Amid Flooding, Groups Call for End to 'Unconscionable' Fossil Fuel Auctions
"Allowing next week's fossil fuel auction to move forward is rubbing salt in the wounds of a region already in a state of emergency"
A coalition of climate and advocacy groups on Friday called on the Obama administration to cancel an upcoming fossil fuel auction as Louisiana reels from the unprecedented floods that have ravaged the state—and which rescue groups have described as the worst U.S. disaster since Superstorm Sandy.
The organizations, including 350.org, CREDO, and Greenpeace, circulated a petition imploring President Barack Obama to call off the planned August 24 offshore drilling lease auction for a portion of the Gulf of Mexico "the size of Virginia." The auction is set to take place in the New Orleans Superdome, which became an infamous symbol of climate injustice and bureaucratic callousness when Hurricane Katrina victims were forced to take shelter there in 2005.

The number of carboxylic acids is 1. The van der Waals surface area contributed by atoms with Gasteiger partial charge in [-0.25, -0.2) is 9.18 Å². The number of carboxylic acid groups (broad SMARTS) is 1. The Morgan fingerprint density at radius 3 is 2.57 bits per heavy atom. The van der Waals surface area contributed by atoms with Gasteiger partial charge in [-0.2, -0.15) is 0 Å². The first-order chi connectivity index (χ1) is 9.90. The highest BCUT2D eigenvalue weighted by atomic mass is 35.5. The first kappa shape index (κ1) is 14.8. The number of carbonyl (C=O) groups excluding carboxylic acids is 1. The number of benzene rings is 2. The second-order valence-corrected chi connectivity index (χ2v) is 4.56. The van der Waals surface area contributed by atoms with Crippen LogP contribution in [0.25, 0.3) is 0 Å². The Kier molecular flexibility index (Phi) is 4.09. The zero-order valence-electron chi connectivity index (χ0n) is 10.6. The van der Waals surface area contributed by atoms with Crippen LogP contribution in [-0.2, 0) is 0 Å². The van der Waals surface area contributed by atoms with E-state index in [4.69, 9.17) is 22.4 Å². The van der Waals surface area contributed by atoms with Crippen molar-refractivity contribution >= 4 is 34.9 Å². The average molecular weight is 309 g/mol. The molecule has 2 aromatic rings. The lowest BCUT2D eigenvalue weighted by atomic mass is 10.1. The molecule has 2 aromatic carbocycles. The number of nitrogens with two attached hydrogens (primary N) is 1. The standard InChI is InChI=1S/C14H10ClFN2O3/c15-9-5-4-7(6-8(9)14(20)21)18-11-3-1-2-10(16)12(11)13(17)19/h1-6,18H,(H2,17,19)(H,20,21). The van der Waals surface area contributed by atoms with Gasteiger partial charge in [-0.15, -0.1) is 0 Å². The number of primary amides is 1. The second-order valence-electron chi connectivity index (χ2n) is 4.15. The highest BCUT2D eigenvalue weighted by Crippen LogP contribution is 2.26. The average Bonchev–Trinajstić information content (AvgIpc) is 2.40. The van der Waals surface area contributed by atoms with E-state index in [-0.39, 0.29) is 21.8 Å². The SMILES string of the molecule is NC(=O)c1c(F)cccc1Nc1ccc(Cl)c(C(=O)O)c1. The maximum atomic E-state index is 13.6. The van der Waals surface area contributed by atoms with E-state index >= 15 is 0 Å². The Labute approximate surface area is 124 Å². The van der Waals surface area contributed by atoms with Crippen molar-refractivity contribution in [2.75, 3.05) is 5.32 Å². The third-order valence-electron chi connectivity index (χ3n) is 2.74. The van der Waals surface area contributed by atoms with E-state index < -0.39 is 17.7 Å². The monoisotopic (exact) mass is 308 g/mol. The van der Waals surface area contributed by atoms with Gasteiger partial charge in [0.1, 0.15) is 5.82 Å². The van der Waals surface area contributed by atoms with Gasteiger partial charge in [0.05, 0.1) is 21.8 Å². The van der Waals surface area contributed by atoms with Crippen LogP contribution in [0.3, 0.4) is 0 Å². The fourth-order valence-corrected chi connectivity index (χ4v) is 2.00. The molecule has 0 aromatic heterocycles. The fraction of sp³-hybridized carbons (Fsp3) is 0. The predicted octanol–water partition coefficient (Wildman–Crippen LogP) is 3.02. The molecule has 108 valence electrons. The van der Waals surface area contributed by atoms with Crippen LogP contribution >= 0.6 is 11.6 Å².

In the wake of the flooding, the groups said, allowing any more fossil fuel extraction—and in turn, facilitating the release of more climate-changing greenhouse gases—would be "unconscionable."
"My heart is filled with both a deep sadness and deep anger—at the fossil fuel companies driving this ongoing crisis, and at an administration that continues to sell them the right to do so," said Cherri Foytlin, a Gulf Coast mother of six and state director of the grassroots climate group Bold Louisiana.
Foytlin's home was one of the 40,000 that flooded in the disaster.
"The fact that this fossil fuel auction is set to take place in the New Orleans Superdome—the site of one of the most visible and tragic instances of climate injustice in recent history—is nothing short of insulting. Allowing next week's fossil fuel auction to move forward is rubbing salt in the wounds of a region already in a state of emergency," Foytlin said.
Hundreds of activists are also planning to march in New Orleans on Saturday to protest the auction and the administration's continued sacrificing of the Gulf Coast to the fossil fuel industry.